# Differential gain of an op-amp and feedback

In an op-amp, we know from basic electronic courses that

vo = A(v1 - v2)

Assuming large differential gain and finite output, we get that (v1-v2) is very very small, ideally zero.

In a university course I'm studying what's inside of an op-amp. The first stage is a differential stage (2 mosfets with sources in common and a current generator under them). We're studying it by using small signal analysis, I suppose because in future there will be negative feedback and thus a very very small differential input.

Now the question, assuming that the following reasoning is correct: negative feedback reduces the differential input (it becomes a small signal) and the small signal differential gain coincides with the A gain of basic electronic courses (that "A" we use when op-amp is simply a 3 terminal object). But when the circuit "switches on", feedback is still not working, I mean: in the exact moment the circuit switches on, some signal (not necessarily a small signal) arrives to inverting and non-inverting terminals of the op-amp; the op-amp amplifies this signal (the signal is not yet small, so the gain is not yet A) and only now some output signal is brought to the input, thus making the differential input small. Which is the expression of the gain when the signal is not yet small?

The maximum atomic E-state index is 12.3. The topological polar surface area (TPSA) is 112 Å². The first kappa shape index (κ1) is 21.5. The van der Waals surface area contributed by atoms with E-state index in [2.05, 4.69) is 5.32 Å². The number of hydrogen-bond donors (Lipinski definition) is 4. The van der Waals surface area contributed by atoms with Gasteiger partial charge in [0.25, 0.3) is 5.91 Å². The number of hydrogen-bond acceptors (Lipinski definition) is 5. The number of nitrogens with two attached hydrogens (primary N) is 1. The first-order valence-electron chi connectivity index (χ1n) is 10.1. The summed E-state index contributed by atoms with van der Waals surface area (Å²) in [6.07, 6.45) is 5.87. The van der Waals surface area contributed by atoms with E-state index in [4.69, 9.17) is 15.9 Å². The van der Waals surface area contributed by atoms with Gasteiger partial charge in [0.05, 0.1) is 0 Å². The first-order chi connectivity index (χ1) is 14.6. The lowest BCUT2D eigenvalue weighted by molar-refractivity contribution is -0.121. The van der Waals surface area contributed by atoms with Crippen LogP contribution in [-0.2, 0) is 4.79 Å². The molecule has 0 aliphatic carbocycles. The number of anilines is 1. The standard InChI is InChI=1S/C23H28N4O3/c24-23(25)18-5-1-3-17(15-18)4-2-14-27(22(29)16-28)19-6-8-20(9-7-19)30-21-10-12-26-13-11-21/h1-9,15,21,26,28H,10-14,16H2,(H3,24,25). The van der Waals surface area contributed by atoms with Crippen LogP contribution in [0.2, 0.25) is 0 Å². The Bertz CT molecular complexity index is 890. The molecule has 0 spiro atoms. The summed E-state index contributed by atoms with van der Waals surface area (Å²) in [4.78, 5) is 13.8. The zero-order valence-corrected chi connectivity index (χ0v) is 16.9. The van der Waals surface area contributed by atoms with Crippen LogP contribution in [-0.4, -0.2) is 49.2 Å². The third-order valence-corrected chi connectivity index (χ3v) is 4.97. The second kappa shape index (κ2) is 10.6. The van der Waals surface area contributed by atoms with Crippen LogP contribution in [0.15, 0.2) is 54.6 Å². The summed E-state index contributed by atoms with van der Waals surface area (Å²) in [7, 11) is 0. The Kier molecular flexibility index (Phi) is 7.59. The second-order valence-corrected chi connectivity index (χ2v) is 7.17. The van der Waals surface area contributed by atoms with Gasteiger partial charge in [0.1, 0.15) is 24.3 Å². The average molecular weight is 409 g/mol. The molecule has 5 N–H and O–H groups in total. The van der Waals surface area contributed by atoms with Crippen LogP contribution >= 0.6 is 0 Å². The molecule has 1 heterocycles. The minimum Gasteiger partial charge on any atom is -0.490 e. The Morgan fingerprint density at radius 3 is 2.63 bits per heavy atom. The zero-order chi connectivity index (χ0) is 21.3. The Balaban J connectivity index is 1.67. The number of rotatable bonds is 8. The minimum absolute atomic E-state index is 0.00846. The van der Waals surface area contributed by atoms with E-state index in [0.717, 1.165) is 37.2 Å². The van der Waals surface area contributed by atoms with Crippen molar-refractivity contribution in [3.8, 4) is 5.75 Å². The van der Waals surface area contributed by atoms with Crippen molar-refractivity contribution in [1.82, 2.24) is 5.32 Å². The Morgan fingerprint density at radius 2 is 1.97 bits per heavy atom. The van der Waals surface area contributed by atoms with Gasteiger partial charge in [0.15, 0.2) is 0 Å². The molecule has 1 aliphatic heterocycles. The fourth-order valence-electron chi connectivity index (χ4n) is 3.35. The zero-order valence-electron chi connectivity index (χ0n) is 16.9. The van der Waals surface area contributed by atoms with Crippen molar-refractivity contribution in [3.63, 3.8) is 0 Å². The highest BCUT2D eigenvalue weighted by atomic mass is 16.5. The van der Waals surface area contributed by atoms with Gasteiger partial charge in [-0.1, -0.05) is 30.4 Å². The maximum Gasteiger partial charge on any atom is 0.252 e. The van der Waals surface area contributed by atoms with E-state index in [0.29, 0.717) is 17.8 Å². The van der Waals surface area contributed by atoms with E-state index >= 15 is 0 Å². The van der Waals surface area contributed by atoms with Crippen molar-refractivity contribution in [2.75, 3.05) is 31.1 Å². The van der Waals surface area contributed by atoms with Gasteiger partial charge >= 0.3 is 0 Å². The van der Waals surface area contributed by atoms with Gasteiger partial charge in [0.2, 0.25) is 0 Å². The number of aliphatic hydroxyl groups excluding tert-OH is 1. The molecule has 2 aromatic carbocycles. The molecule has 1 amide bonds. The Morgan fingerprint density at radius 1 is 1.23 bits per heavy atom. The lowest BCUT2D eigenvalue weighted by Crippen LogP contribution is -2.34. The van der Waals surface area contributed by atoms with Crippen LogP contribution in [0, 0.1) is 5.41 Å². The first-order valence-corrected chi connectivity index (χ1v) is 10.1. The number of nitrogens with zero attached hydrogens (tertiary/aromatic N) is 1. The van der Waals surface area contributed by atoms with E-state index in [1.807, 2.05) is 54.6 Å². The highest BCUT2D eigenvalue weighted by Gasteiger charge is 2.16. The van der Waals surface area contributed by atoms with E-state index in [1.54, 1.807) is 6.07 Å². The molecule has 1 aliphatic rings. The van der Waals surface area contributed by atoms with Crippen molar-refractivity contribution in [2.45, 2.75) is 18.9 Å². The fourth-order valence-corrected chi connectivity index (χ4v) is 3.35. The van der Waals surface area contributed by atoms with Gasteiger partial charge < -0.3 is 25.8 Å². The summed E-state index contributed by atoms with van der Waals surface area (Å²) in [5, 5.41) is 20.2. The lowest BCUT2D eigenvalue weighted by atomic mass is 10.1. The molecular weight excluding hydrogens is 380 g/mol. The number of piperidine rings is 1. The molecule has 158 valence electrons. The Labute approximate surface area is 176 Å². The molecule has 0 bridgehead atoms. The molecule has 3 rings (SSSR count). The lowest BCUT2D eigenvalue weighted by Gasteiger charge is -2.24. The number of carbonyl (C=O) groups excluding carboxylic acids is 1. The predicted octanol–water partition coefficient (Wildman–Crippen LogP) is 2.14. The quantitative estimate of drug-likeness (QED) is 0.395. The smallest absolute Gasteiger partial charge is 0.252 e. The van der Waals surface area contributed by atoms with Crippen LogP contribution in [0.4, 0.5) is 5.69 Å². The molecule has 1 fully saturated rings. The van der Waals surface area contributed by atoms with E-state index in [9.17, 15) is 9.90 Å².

• ittc.ku.edu/~jstiles/412/handouts/… May 21, 2018 at 14:03
• Impossible to say because in that fleeting moment that the op-amp is being powered, sub-sections of the op-amp may do strange things or very little and gain may increase or be low. It's totally dependant on the specific op-amp and not a theorizable situation. May 21, 2018 at 14:07
• You're over-thinking this. There is no "exact moment" when a circuit switches on -- there is always some nonzero amount of time during which the power supplies ramp up. The behavior of a circuit during this time very much depends on the details of the design and the speed of the transition. May 21, 2018 at 14:47